A pocket full of water molecules—how actin filaments drive the cell's motion
Actin filaments are protein fibers that make up the internal skeleton of the cell. As active elements of our cells, actin filaments support the cell's fusion, movement and are involved in many other cellular processes. Importantly, they are also a major constituent of muscle cells. The structural complexity of these filaments has fascinated scientists since its discovery in the 1940s—and has opened a sea of unanswered questions behind their ability to facilitate many processes of the cell.
For the first time, researchers at the Max Planck Institute of Molecular Physiology in Dortmund, Germany, have been successfully able to visualize hundreds of water molecules in the actin filament, representing a quantum leap in actin research.
Using the technique of electron cryo microscopy (cryo-EM), the group of Stefan Raunser reveals in unprecedented detail how actin proteins are arranged together in a filament, how ATP—the cell's energy source—sits in the protein pocket, and where individual water molecules position themselves and react with ATP.
"We are answering fundamental questions of life that scientists have been trying to answer for several decades," says Raunser. In eukaryotic cells, actin proteins are abundant and tend to join together (polymerize) into filaments.
These filaments make up the network that constitutes the cytoskeleton of the cell and controls various cell processes through movement. Immune cells, for example, use actin filaments to move and hunt bacteria and viruses.
Researchers knew already that the filaments' dynamics is regulated by ATP hydrolysis—the reaction of ATP with water that cleaves a phosphate group and generates energy. What previously remained unanswered, however, was the exact molecular details behind this process.
Too flexible, too big?—not for cryo-EM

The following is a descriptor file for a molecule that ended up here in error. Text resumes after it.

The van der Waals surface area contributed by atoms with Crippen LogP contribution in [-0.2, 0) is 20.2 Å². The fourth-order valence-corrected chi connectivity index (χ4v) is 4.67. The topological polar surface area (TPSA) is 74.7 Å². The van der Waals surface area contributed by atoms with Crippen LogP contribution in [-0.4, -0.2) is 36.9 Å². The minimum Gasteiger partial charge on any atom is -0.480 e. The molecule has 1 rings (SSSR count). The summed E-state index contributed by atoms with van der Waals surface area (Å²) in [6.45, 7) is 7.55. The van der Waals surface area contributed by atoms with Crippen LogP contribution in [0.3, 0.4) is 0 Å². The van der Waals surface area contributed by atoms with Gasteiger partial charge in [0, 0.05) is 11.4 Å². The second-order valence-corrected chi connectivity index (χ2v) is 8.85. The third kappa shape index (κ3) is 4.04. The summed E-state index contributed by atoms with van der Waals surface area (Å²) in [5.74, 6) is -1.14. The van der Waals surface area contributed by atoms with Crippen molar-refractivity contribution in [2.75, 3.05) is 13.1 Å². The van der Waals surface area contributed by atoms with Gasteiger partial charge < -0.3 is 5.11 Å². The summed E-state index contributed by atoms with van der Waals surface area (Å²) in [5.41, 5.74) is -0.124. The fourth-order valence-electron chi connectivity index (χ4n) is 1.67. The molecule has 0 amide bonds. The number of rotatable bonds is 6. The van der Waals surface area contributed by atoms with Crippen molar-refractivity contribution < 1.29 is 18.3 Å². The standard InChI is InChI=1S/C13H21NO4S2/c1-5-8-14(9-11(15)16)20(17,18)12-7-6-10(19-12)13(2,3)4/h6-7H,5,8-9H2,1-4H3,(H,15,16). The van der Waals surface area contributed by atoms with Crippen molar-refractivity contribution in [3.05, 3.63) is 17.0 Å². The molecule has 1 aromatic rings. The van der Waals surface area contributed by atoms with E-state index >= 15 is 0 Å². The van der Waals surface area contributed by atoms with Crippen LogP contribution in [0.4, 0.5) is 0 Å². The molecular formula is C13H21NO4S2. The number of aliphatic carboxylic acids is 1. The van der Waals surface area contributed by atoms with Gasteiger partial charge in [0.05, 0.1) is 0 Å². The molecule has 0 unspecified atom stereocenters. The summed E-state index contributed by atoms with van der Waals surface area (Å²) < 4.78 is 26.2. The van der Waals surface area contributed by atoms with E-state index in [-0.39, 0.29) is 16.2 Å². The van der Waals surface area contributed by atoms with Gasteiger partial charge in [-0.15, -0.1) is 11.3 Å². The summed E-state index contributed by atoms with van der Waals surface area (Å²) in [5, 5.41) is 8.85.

As actin filaments are too flexible or too big for X-ray crystallization and nuclear magnetic resonance, cryo-EM has been the only technique viable for obtaining detailed images. In 2015, Raunser's team used cryo-EM to picture a novel three-dimensional atomic model of the filaments, with a resolution of 0.37 nanometers. In 2018, his group described the three different states that actin proteins acquire in the filament: bound to ATP, bound to ADP in the presence of the cleaved phosphate, bound to ADP after release of the phosphate.
How water molecules move
In their current study published in Nature, Raunser and his colleagues were able to set a new resolution record: they obtained all three actin-states with a resolution of about 0.2 nanometers, making previously invisible details visible. The three-dimensional maps not only display all amino-acid sidechains of the proteins but also reveal where hundreds of water molecules are placed.
Through comparison between these new structures and those of isolated actin, they were able to infer how water molecules move. Upon polymerization, water molecules relocate in the ATP pocket in such a way, that only a single water molecule remains in front of ATP, ready to attack one phosphate and initiate hydrolysis.
The accuracy obtained through this approach can help further research in the field: "Our high-resolution model can propel scientists in designing small molecules for light microscopy research on tissues, and ultimately in therapeutic applications," Raunser says.
A door opener?
The authors also cast light on the final fate of the phosphate. Previously, scientists believed there to be a back door in the ATP pocket that remains open after ATP hydrolysis to facilitate the exit of the phosphate. However, the new cryo-EM structures show no trace of open backdoors. Hence, the release mechanism remains a mystery.
"We believe there to be a door, but it likely opens momentarily," comments Raunser, who now wants to use mathematical simulations and time-resolved cryo-EM methods to demonstrate just how the phosphate exits. Evidently, these exciting discoveries have opened the door for scientists to dig deeper in the hopes of discovering even more details behind the processes by which actin filaments contribute to the cell's motion.
Journal information: Nature
Provided by Max Planck Society